In 2021, Republican success in several high-profile off-year elections were interpreted by most observers to signal a GOP wave in 2022. In the end, Republicans did narrowly take back the U.S. House of Representatives, but lost a net of one U.S. Senate seat, and except in a few states underperformed lofty expectations.
This lack of voter follow-through happened for a variety of reasons, but was apparently due in significant part to many independent women turning out to support their pro-choice views in the wake of the U.S. Supreme Court decision to overturn Roe vs. Wade early in 2022. A second reason why Republicans underperformed in races for the Senate and House was that the GOP failed to recruit, in many cases, outstanding candidates to run in competitive races.
In the 2023 off-year elections just completed, Republicans once again did not do as well as they hoped, but there were very few contests of consequence. The question still remains: does 2023 forecast 2024?
A popular Democrat governor in the otherwise red state of Kentucky won re-election. Until a few days before the election, no one expected any other result, but a final poll suggested that the Republican challenger had closed the race to a virtual tie. That poll turned out to be an outlier, and the Democrat won by a relatively comfortable margin. At the same time, Republicans won every other statewide race, including for lieutenant governor, by big margins.
In the other gubernatorial race on Tuesday, Mississippi voters re-elected their GOP governor by a comfortable margin, as well as giving conservatives a sweep of statewide offices. Earlier this year, voters in Louisiana also replaced their Democrat Governor with Republican Attorney General Jeff Landry.
In Ohio, a reliable Republican state, an abortion rights ballot question passed, as did a ballot question legalizing marijuana.
In Virginia, the man who was primarily responsible for GOP optimism after the 2021 off-year elections, Governor Glenn Youngkin (who had won an upset victory that year), led an effort to win control of the state senate. He narrowly failed, and Virginia Republicans also narrowly lost control of the state House of Delegates following redistricting. Disappointing, yes, but hardly a political omen — although it probably ended a boomlet for Youngkin to run for president in 2024.
Based on the above, some liberal political commentators are already seeing in the results clear signs for next year’s national election. Predictably, the Biden administration is touting 2023 as a vindication for the president.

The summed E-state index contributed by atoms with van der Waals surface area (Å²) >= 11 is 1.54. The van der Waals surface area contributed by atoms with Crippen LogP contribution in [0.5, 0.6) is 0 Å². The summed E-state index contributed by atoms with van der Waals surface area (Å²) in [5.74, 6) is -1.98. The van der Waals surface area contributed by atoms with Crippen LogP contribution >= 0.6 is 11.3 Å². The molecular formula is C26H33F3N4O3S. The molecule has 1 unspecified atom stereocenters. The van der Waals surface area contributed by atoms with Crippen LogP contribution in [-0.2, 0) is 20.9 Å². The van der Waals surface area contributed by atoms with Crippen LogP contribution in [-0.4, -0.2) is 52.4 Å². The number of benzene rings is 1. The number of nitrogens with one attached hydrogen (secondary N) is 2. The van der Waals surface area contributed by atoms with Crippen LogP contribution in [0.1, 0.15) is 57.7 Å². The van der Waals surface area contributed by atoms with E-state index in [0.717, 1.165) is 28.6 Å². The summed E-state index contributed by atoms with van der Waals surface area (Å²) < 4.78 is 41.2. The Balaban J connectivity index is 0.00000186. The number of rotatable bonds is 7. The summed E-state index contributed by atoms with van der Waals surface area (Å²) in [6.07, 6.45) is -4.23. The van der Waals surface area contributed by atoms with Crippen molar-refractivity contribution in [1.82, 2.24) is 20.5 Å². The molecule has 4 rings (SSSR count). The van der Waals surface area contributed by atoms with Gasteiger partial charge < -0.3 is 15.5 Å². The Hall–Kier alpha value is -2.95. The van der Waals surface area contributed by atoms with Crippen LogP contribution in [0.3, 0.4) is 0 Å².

But what in reality can be gleaned from the few 2023 elections?
One lesson seems clear. Abortion rights restrictions will still motivate pro-choice voters, especially women, to vote for Democrats. Pro-life voters won the key victory last year in the U.S. Supreme Court when Roe vs. Wade was overturned, and the issue was returned to the states. Most Republicans are pro-life, but many independents, especially women, who might otherwise vote for Republicans, draw the line on abortion rights restrictions. Already, many Republican strategists are urging their party and its candidates to use caution in regard to expanding abortion restrictions in battleground states. The results in Ohio would seem to confirm this.
The second reason for GOP underperformance in 2022, the quality of Republican challengers, especially in competitive U.S. Senate races, already seems to be being addressed. Under Senate campaign chair Senator Steve Daines, strong conservative challengers seem to have been recruited for most races.
Another GOP disadvantage which helped Democrats in 2020 and 2021 was the expansion of the voting process with mail-in voting and ballot harvesting. Republican campaigns are reportedly encouraging their voters to make use of these new expansions of Election Day, as well as tighten ballot integrity and election security.
An off-year election in recent cycles does not offer real omens or trends for the next cycle, especially with so very few major contests. Of course, pundits and party publicists inevitably try to interpret the few elections to have greater implications than they do, but to suggest that 2023 signals a “blue wave” is about as useful as suggesting there would be a “red wave” in the 2022 cycle based solely on 2021 results.